In this lesson, students made Gallon Guys/Gals to help them remember how gallons, quarts, pints, and cups are interrelated. The students enjoyed making Gallon Guy, and renamed him Spongebob.
Title: Just how much does SpongeBob hold?
Grade: 3rd
Objective:
Students will differentiate among cups, pints, quarts, and gallons through the teacher demonstration.
Students will demonstrate the differences in size among cups, pints, quarts and gallons by making Gallon Guy/Gal.
SOL: 3.14
Time: 1 hour
Materials: 1 empty gallon sized bottle, 1 empty quart-sized bottles, 1 empty pint sized bottles, 1 8oz. cups (All bottles should be clear), 88 sheets of paper (assorted colors), glue, 22 paper plates.
Procedure:
Give each student 4 pieces of paper. Ask students to get their scissors and glue.
Show the students the gallon bottle, and ask them if they know what size it is. Tell students that it is a gallon, and ask if they know anything that we buy in gallons (milk, water, etc). This should be done throughout the lesson plan with all other bottle sizes.
Ask students to hold up one sheet of paper, and fold it in half (hamburger style). Tell them that the sheet of paper will always represent one gallon, and will also be the body of Gallon Guy/Girl. Also, tell students that each half of gallon guy is a half-gallon.
Ask students to hold up another sheet of paper, and ask them what it represents. Then ask students to fold the paper into 4 long strips, and cut them. Tell the students that each strip is an arm or leg for gallon guy, and represents 1 quart. Have each student write the word quart on each arm/leg. Write on the board that 1 gallon = 4 quarts. Ask students to put the strips together to make one sheet of paper.
Have the students hold up another sheet of paper, and ask them what the paper represents. Ask the students to fold the paper into 4 long strips, and ask them what the 4 long strips represent. Then, ask the students to fold and cut each strip in half (hamburger style). Tell the students that each new strip is a pint. Ask students if they can figure out how many pints are in a gallon/quart from the gallon guy. Students should write the word pint on each new strip, and put the strips back together to look like a full sheet of paper.
Have the students hold up another sheet of paper, and ask them what the paper represents. Ask the students to fold the paper into 4 long strips, and ask them what the 4 long strips represent. Ask the students to fold and cut each strip in half (hamburger style), and ask what that represents. Then, ask students to fold and cut each strip in half (hot dog style). Tell the students that each new strip is a cup. Ask students if they can figure out how many cups are in a pint/quart/gallon. Have the students write the word cup onto the strips, and put the strips together to make a full sheet of paper. Go through how many quarts/pints/cups are in a gallon.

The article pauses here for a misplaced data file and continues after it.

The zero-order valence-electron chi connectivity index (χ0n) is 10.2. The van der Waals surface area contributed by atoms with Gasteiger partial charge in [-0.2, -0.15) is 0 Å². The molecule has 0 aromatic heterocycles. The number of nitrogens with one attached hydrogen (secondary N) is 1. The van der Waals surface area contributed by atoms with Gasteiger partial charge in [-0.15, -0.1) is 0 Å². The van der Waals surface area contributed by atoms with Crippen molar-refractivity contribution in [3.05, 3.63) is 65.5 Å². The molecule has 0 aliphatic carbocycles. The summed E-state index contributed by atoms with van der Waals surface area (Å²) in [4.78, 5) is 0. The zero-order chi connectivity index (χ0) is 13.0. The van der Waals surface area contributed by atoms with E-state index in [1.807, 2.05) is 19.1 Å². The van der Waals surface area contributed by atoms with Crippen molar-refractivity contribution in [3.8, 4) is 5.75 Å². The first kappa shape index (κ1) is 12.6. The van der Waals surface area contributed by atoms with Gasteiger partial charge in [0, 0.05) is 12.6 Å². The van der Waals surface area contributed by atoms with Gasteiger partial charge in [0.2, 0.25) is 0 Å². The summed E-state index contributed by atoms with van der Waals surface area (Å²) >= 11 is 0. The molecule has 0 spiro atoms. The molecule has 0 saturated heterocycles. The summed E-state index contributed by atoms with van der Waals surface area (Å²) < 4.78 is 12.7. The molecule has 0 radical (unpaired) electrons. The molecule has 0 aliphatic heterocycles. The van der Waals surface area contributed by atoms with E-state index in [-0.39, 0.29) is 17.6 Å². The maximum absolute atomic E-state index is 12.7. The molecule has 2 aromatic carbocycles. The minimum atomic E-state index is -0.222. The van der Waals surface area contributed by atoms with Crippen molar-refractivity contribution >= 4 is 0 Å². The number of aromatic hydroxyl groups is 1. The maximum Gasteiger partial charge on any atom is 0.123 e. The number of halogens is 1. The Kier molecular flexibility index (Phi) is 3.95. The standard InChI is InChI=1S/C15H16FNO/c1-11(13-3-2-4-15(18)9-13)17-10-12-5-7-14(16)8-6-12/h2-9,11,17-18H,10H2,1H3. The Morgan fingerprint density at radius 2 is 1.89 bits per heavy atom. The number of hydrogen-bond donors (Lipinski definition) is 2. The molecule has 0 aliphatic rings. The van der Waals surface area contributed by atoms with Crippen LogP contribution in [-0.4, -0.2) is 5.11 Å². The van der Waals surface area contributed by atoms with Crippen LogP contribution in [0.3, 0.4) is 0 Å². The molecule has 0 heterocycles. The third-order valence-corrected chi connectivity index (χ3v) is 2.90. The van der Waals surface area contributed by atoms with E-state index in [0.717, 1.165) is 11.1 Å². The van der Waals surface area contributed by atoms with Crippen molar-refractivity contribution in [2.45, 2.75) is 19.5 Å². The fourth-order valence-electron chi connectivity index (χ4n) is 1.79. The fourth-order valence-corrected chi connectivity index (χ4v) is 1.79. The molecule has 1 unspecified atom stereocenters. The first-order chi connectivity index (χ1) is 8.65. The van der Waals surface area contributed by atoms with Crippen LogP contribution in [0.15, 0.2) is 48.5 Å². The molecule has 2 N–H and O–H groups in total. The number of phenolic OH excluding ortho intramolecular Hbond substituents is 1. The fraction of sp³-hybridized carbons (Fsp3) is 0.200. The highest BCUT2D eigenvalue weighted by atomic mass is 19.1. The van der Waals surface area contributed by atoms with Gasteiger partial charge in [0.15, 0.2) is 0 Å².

Glue gallon guy together, and decorate if there is time.
Evaluation:
Give students this problem: 8 cups = how many pints? How many quarts? How many gallons?
Adaptations: The assessment should be read aloud to the students before they begin.
Capacity Lesson Plan Critique
I did my lesson plan on the topic of customary units of volume in a third grade classroom. We went over gallons, half gallons, quarts, pints, and cups. We started out by handing out 4 sheets of construction paper. One sheet was red, one was black, one was white, and one was yellow. I explained that each full sheet of paper represented one gallon. We folded the yellow paper in half to show a half-gallon. We folded the white paper into quarters (long strips) to represent quarts, then asked the students if they could tell how many quarts were in a gallon. Then we folded the black paper into eighths to make pints, and asked the students to tell from the paper how many pints were in a gallon. We then folded the red paper into 16ths to represent cups, and asked the students to tell how many cups were in a gallon. From the way that we folded the paper, we could go through the stages of folding that we did (quarts, pints, and cups). We went through this folding with the red paper to help students to visualize how many pints were in a quart, and how many cups were in a pint. While doing the folding, I also showed them gallon, half gallon, quart, pint, and cup containers.